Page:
Logo of bmjgroupThis articleSubmit a manuscriptOpen Access at BMJContact us
Annals of the Rheumatic Diseases
Ann Rheum Dis. 2012 Apr 1; 71(4): 484–492.
Published online 2012 Apr 1. doi:  10.1136/annrheumdis-2011-200329
PMCID: PMC3298664

2012 provisional classification criteria for polymyalgia rheumatica: a European League Against Rheumatism/American College of Rheumatology collaborative initiative


The objective of this study was to develop EULAR/ACR classification criteria for polymyalgia rheumatica (PMR). Candidate criteria were evaluated in a 6-month prospective cohort study of 125 patients with new onset PMR and 169 non-PMR comparison subjects with conditions mimicking PMR. A scoring algorithm was developed based on morning stiffness >45 minutes (2 points), hip pain/limited range of motion (1 point), absence of RF and/or ACPA (2 points), and absence of peripheral joint pain (1 point). A score ≥4 had 68% sensitivity and 78% specificity for discriminating all comparison subjects from PMR. The specificity was higher (88%) for discriminating shoulder conditions from PMR and lower (65%) for discriminating RA from PMR. Adding ultrasound, a score ≥5 had increased sensitivity to 66% and specificity to 81%. According to these provisional classification criteria, patients ≥50 years old presenting with bilateral shoulder pain, not better explained by an alternative pathology, can be classified as having PMR in the presence of morning stiffness>45 minutes, elevated CRP and/or ESR and new hip pain. These criteria are not meant for diagnostic purposes.

Polymyalgia rheumatica (PMR) is a common inflammatory rheumatic disease of older individuals and a common indication for long-term corticosteroid therapy.13 PMR is also subject to wide variations of clinical practice, due to the considerable uncertainty related to diagnosis, course, and management in primary and secondary care.47 There is no diagnostic laboratory test, inflammatory markers are not specific, and clinicians often turn to the corticosteroid response as a ‘test of treatment’ to establish the diagnosis.1 2 8

Difficulties in diagnosing and classifying patients with PMR are inherent in its definitions.9 10 The proximal pain and stiffness syndrome can occur at presentation in many other rheumatological inflammatory illnesses in older people.1 2 7 9 Approximately half of patients diagnosed with PMR may have distal manifestations such as peripheral arthritis, hand swelling with pitting oedema and carpal tunnel syndrome.1 2 7 11 Polymyalgic presentation is common in late-onset rheumatoid arthritis (RA) and spondyloarthritis and is also associated with giant cell arteritis in 10–30% of cases.1 2 Heterogeneity in the disease course, uncertainty regarding disease assessment parameters, and evolution of alternative diagnoses on follow-up complicate the management of PMR.9 1215 For the above reasons a safe and specific approach preferring a relative underdiagnosis to an overdiagnosis is needed in PMR.9 11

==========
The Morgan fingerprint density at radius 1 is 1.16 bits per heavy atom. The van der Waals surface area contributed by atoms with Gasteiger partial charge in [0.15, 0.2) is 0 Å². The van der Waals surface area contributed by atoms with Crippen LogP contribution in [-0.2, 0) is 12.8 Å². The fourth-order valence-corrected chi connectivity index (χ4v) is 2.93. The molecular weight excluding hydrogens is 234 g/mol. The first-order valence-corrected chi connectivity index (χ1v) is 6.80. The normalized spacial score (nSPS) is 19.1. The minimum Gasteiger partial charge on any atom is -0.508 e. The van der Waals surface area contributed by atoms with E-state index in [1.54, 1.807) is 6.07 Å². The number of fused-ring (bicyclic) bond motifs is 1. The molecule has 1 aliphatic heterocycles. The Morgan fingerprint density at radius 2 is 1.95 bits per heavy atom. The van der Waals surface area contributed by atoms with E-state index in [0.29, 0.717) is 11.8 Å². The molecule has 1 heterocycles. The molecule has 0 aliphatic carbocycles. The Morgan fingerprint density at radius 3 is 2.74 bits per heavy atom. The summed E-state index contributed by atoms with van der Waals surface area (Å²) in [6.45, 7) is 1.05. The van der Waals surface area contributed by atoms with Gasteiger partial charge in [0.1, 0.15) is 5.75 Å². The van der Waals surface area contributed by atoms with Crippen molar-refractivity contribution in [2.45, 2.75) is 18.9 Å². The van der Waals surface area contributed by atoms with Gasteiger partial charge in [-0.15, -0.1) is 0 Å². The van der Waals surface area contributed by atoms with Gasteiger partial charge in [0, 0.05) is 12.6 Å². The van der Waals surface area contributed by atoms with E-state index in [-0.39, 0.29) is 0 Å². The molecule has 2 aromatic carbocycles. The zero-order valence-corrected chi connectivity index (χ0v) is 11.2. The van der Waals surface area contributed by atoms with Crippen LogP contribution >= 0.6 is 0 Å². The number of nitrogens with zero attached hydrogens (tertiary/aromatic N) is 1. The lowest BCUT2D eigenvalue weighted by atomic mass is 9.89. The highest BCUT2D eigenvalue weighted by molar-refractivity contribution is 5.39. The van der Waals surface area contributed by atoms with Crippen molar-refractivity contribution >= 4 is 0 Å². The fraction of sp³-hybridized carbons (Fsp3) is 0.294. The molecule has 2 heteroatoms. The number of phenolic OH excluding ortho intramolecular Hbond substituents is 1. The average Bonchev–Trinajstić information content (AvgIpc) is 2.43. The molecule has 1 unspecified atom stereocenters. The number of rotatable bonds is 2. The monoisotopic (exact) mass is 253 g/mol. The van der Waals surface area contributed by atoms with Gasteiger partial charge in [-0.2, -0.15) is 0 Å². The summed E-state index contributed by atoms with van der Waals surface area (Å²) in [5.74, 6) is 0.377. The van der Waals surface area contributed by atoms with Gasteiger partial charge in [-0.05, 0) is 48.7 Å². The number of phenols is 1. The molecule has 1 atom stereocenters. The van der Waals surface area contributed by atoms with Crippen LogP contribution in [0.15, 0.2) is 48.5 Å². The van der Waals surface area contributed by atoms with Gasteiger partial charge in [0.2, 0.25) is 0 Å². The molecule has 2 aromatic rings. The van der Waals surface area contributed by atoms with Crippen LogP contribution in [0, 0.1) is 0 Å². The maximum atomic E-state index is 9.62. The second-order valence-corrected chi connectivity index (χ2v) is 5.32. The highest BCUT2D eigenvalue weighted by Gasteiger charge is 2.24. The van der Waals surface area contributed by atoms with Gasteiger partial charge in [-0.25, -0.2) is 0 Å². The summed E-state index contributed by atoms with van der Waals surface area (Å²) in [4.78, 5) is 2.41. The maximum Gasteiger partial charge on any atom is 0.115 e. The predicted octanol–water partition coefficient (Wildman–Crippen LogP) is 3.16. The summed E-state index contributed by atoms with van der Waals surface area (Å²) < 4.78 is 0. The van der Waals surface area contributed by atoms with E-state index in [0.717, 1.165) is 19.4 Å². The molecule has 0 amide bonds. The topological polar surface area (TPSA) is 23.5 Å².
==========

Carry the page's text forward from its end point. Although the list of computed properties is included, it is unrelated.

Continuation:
Uniform responsiveness to low doses of corticosteroids has been assumed to be a cardinal feature of PMR. However, there is little hard evidence to substantiate this assertion. A previous report showed that 3 weeks after starting prednisolone 15 mg a day only 55% showed a complete response to therapy.10 This also emphasises that clinical trials of novel effective agents are needed in PMR.

The lack of standardised classification criteria has been a major factor hampering the development of rational therapeutic approaches12 16 17 and causing difficulties in evaluating patients in clinical studies. In response to a European League Against Rheumatism (EULAR)/American College of Rheumatology (ACR) initiative, a criteria development work group convened in 2005.

A systematic literature review, a three-phase hybrid consensus process and a wider survey were undertaken to identify candidate criteria items.18 The first stage consisted of a meeting of 27 international experts who anonymously rated 68 potential criteria identified through literature review. In the second round the experts were provided with the results of the first round and re-rated the criteria items. In the third round, the wider acceptance of the chosen criteria (>50% support) was evaluated using a survey of 111 rheumatologists and 53 non-rheumatologists in North America and western Europe.

In round three, over 70% of respondents agreed on the importance of seven core criteria (all achieving 100% support in round two). These were aged 50 years or older, symptom duration 2 weeks or longer, bilateral shoulder and/or pelvic girdle aching, duration of morning stiffness more than 45 min, elevated erythrocyte sedimentation rate (ESR), elevated C-reactive protein (CRP) and rapid corticosteroid response. More than 70% agreed on assessing pain and limitation of shoulder (84%) and/or hip (76%) on motion, but agreement was low for peripheral signs (eg, carpal tunnel syndrome, tenosynovitis, peripheral arthritis).

The group reached consensus on the need for a prospective cohort study to evaluate the disease course from presentation in patients included on the basis of proximal pain and stiffness with evaluations over a 6-month period while receiving a standardised corticosteroid treatment regimen.7 1825 The group also agreed to assess musculoskeletal ultrasound as part of the PMR classification criteria. In this paper, we present the results from this prospective study and propose new classification criteria for PMR.

Study design and methods

Consensus decisions about study design

A priori, the work group decided that a specific approach should be adopted for classifying newly presenting patients with bilateral shoulder pain as PMR.18 The group agreed on the following: